I'm going to cut off for today..have 2 or 3 very stiff rum and cokes and try and forget this day ever happened. Tomorrow, I'll go out and buy a SATA cable, which like you said, is doubtful that is the problem, and try connecting the drive to different SATA ports within my own computer.

Thanks for all your help.
My System SpecsSystem Spec
20 Apr 2014   #17
crawfish

Windows 7 Ultimate x64
 
 

Quote   Quote: Originally Posted by harleynut97 View Post
I have opened up the box, unplugged / replugged both the power and data cables that go into the back of the hard drive. Restarted computer, still no harddrive.
Try different ports and cables. If that doesn't work, and Windows isn't detecting the drive, you at least need to determine if it's spinning up. Since you have multiple hard drives, you need to disconnect all but the bad one. Then you can listen for it to spin up and use Parted Magic or similar to get another view of the situation. If that doesn't help, then I guess you'd need to remove it and maybe try it in an external enclosure or dock. If it still doesn't spin up or otherwise doesn't work, you're looking at an RMA, and if you use WDE, you can rest easy that you're unable to erase the drive.

I don't think this applies these days, but since it's a Seagate that's malfunctioning, I can't resist mentioning my recent experience resurrecting a 48 MB ST157N that had been in my attic for 20 years. I bought a SCSI card ($8 on eBay) and plugged it into a spare PC, but the drive wouldn't spin up. I remembered the stiction issue, so I tried freezing and toasting it, but it didn't help; it then occurred to me that's what the attic had been doing all those years, and I :facepalmed: Having nothing to lose, I took the top off and tried giving it a spin like an old prop plane as I applied power, and the thing spun right up. I put the top back on and recovered most of the data on that drive. A similar vintage 170 MB Conner IDE drive stored in the same conditions roared and squealed back to life right away; those "Made in Italy" drives were always the best. It would not be possible to exaggerate the noise level of these things.
My System SpecsSystem Spec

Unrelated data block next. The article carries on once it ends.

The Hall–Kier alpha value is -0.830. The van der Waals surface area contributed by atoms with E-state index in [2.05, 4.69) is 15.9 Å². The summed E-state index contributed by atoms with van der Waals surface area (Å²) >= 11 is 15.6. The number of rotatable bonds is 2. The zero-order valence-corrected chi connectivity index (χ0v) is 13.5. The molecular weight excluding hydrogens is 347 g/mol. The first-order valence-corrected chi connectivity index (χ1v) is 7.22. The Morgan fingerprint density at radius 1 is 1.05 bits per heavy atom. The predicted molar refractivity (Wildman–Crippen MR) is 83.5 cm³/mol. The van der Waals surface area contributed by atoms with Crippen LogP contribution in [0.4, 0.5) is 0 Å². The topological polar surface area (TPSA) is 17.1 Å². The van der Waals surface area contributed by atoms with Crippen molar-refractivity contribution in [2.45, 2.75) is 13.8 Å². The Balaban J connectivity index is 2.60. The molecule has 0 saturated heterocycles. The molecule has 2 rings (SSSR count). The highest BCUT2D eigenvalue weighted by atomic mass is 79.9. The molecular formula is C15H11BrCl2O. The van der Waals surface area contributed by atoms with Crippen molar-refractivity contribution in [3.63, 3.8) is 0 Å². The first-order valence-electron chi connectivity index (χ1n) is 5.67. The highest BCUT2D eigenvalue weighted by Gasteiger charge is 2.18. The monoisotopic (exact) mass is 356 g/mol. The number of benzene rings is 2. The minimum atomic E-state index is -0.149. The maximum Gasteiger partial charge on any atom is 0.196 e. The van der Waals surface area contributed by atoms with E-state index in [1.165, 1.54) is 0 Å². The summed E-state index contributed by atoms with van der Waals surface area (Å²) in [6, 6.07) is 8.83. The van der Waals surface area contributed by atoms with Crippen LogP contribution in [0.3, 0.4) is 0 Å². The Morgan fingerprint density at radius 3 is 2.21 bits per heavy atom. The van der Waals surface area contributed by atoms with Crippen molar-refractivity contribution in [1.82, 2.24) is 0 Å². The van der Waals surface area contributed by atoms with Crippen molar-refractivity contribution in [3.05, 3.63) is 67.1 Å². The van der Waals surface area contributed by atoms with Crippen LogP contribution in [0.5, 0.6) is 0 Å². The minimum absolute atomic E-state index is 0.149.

20 Apr 2014   #18
ignatzatsonic

Microsoft Community Contributor Award Recipient

Windows 7 Home Premium SP1, 64-bit
 
 

Quote   Quote: Originally Posted by harleynut97 View Post

But based on me telling you that I did back up the system files, along with the c(windows) drive and F drive, do you think I have at least a good shot and recovering my backed up data?
Yes--to the extent you made the necessary and correct choices in Acronis--about which I know little.
My System SpecsSystem Spec
21 Apr 2014   #19
harleynut97

Windows 7 home premium 64 bit sp1
 
 

I wanted to give an update, I really appreciate everyones help and suggestions.

1) Yesterday I mentioned that nothing was being seen about the drive when the computer was booting up prior to starting windows (refering to that stuff that flashes by real quick before windows starts) When I said that I was restarting... not doing a full shut down and restart. When doing that ... I did see missing drive show up on the screen . This is the ONLY place you see any reference to it. Even now if I actually go into the BIOS the drive does NOT show up. But for whatever strange reason it does show up for a split second prior to windows opening.

2) I have tried a new sata cable and also plugged that new cable into a new port..... No success.

3) talked to customer support at Seagate, went thru basic troubleshooting with them, they have RMA'd this drive it is still under warrantee. They could not give me a reason why it flashes upon clean startup, but doesnt show in the actual bios.

4) I did a little test yesterday and I am able to access my backup, actually choose folders/files and copy them to my working drive. This was actually able to be done via windows explorer. Simple drag and drop. So one question that was asked was the backup done by disk... and the answer is yes... while the backup file is 1 giant file...I can open it, select any disc that was backed up and explore / transfer from that. That is huge good news because it means I didnt loose everything. But I still lost a lot.

5) I read the post about trying to revive an old drive manually.. crawfish mentioned opening the drive up and manually spinning the drive.... I'm really tempted to try that. I spoke with seagate warantee, and they said I did have the right to try and recover my data.